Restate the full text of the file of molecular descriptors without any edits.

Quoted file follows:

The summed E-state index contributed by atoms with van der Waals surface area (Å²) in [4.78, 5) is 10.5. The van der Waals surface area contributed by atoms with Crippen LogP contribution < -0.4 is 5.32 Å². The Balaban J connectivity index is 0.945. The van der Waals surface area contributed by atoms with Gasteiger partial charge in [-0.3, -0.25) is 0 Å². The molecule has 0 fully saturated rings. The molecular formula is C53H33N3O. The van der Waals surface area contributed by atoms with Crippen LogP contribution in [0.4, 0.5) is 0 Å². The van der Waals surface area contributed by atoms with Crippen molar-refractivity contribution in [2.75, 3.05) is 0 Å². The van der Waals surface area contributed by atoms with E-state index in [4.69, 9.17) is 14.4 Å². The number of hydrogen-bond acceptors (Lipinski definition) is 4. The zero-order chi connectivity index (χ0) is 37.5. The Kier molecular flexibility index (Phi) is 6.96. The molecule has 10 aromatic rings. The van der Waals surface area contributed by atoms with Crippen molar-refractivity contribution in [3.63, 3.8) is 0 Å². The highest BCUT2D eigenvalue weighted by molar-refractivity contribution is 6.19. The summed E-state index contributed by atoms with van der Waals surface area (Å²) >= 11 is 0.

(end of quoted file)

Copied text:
The summed E-state index contributed by atoms with van der Waals surface area (Å²) in [4.78, 5) is 10.5. The van der Waals surface area contributed by atoms with Crippen LogP contribution < -0.4 is 5.32 Å². The Balaban J connectivity index is 0.945. The van der Waals surface area contributed by atoms with Gasteiger partial charge in [-0.3, -0.25) is 0 Å². The molecule has 0 fully saturated rings. The molecular formula is C53H33N3O. The van der Waals surface area contributed by atoms with Crippen LogP contribution in [0.4, 0.5) is 0 Å². The van der Waals surface area contributed by atoms with Crippen molar-refractivity contribution in [2.75, 3.05) is 0 Å². The van der Waals surface area contributed by atoms with E-state index in [4.69, 9.17) is 14.4 Å². The number of hydrogen-bond acceptors (Lipinski definition) is 4. The zero-order chi connectivity index (χ0) is 37.5. The Kier molecular flexibility index (Phi) is 6.96. The molecule has 10 aromatic rings. The van der Waals surface area contributed by atoms with Crippen molar-refractivity contribution in [3.63, 3.8) is 0 Å². The highest BCUT2D eigenvalue weighted by molar-refractivity contribution is 6.19. The summed E-state index contributed by atoms with van der Waals surface area (Å²) >= 11 is 0.